The East and Gulf coasts can expect another hurricane season that's worse than average, the head of the National Oceanic and Atmospheric Administration (search) said Monday.

The Atlantic will have 12 to 15 tropical storms, seven to nine of them becoming hurricanes, and three to five of those hurricanes being major, with sustained winds of at least 111 mph, Conrad C. Lautenbacher Jr. said.

It's too early to predict where they might hit, he said at a conference launching hurricane awareness week.

"Forecaster confidence that this will be an active hurricane season is very high," Lautenbacher said.

Forecasters at Colorado State University also predict a "significantly above average" Atlantic hurricane season. In April, William Gray and his team said they expect 13 named storms including seven hurricanes, three of them major.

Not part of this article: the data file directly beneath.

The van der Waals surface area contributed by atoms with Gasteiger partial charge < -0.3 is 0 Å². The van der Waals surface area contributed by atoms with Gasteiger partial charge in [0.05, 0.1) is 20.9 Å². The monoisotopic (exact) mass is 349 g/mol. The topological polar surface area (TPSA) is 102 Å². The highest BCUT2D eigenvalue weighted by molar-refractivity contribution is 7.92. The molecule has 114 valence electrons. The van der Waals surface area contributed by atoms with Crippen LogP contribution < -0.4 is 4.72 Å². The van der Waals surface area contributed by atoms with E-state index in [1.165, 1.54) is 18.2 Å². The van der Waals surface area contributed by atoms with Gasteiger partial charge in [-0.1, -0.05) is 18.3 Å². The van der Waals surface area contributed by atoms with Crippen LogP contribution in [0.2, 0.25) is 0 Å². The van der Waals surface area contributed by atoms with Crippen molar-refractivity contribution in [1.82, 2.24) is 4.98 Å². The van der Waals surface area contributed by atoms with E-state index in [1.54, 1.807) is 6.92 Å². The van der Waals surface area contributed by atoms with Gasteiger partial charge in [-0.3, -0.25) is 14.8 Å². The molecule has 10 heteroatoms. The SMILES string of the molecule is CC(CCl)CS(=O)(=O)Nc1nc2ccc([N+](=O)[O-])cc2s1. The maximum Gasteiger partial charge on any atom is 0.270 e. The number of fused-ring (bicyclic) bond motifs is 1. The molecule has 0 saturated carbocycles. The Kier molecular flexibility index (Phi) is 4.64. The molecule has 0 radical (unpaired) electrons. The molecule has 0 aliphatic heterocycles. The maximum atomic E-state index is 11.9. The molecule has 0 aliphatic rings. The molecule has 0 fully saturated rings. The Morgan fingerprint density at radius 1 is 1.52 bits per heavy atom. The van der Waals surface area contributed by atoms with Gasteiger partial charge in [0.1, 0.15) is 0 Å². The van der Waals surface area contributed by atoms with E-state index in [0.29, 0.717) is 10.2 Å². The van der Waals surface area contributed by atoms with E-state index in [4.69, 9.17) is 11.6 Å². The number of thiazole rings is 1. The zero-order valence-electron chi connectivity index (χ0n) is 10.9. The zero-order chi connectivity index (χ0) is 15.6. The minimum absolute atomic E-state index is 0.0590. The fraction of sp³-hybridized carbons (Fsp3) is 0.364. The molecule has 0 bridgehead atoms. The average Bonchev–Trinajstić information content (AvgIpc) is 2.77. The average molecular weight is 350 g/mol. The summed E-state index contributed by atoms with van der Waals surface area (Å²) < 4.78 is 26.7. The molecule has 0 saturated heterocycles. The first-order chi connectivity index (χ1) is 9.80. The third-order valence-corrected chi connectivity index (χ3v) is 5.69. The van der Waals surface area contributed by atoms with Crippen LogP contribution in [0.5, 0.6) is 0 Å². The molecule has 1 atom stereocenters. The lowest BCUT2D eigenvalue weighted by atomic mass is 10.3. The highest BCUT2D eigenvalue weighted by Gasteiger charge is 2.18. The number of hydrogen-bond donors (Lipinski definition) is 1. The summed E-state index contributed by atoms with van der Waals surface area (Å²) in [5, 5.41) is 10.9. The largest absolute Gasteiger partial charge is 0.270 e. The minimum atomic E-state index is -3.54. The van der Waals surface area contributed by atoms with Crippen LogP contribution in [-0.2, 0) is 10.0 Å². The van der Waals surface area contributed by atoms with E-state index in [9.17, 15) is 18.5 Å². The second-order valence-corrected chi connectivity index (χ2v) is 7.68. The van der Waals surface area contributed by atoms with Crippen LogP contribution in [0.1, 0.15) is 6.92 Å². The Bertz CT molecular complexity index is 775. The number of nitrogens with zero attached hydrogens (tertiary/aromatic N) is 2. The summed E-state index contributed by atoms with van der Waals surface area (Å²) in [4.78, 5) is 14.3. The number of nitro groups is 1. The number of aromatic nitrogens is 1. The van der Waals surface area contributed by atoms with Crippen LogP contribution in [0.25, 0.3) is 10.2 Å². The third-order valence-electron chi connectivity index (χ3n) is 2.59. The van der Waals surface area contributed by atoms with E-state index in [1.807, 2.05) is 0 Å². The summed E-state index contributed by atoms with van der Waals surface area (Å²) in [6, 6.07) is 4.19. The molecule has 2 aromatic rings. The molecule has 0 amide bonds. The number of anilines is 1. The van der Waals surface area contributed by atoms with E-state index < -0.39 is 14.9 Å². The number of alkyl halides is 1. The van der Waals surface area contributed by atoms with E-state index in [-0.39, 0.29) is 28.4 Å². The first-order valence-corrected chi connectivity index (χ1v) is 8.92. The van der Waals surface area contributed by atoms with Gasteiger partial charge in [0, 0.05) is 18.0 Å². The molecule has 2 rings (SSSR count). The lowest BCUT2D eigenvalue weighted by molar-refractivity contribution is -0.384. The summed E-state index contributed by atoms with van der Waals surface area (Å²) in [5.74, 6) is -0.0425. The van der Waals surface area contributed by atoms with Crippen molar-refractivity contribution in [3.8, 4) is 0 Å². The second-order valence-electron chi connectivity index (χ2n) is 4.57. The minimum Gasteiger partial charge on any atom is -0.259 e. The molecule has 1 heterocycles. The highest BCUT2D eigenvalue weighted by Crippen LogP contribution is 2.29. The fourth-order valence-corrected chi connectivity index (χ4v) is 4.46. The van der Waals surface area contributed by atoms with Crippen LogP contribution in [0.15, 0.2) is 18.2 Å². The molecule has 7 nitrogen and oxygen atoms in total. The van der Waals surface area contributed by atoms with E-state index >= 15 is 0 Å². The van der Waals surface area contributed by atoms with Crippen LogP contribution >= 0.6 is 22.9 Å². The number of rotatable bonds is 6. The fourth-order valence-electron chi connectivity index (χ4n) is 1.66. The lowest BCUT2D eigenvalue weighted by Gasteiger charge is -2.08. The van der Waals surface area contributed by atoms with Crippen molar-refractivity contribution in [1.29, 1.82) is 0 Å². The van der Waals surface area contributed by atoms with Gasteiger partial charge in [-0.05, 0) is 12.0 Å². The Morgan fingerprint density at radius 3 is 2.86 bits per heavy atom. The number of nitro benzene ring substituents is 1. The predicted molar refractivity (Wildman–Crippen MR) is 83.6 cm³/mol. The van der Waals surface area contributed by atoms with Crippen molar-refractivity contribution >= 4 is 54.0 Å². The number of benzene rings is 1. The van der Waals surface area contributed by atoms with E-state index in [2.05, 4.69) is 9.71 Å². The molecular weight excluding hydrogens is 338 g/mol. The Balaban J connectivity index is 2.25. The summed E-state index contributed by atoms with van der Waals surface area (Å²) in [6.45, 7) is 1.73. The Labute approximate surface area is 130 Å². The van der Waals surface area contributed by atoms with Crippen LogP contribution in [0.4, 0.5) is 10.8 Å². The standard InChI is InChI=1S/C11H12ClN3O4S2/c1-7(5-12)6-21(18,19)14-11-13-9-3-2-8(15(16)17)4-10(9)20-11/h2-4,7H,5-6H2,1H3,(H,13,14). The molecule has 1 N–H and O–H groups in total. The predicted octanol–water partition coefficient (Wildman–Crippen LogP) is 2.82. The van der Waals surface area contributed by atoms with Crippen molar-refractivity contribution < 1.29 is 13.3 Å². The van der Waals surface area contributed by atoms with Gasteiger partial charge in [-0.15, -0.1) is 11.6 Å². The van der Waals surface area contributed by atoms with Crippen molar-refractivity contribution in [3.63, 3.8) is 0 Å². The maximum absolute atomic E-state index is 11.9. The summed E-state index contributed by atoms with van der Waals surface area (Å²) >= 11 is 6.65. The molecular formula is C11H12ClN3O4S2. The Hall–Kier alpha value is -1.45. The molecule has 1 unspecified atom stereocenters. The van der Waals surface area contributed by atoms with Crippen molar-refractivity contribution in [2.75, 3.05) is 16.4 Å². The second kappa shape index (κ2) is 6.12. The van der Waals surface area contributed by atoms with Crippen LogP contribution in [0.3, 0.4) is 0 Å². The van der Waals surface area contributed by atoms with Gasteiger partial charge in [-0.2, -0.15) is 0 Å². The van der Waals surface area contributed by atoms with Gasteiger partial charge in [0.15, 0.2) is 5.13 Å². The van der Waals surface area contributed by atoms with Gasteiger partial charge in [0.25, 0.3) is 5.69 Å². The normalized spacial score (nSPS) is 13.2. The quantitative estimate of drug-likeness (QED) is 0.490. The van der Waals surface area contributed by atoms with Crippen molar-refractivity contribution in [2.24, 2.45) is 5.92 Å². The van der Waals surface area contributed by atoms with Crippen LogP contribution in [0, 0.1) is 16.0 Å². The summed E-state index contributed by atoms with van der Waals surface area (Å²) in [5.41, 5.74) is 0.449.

The hurricane season begins June 1 and ends Nov. 30.

Lautenbacher said the eastern and central Pacific are expected to have a lighter-than-normal season. The eastern Pacific can expect 11 to 15 tropical storms, six to eight of them becoming hurricanes, and two to four of them major, Lautenbacher said.

Two or three tropical cyclones are projected for the central Pacific, he said.

Since 1995, all but two Atlantic hurricane seasons have been above normal.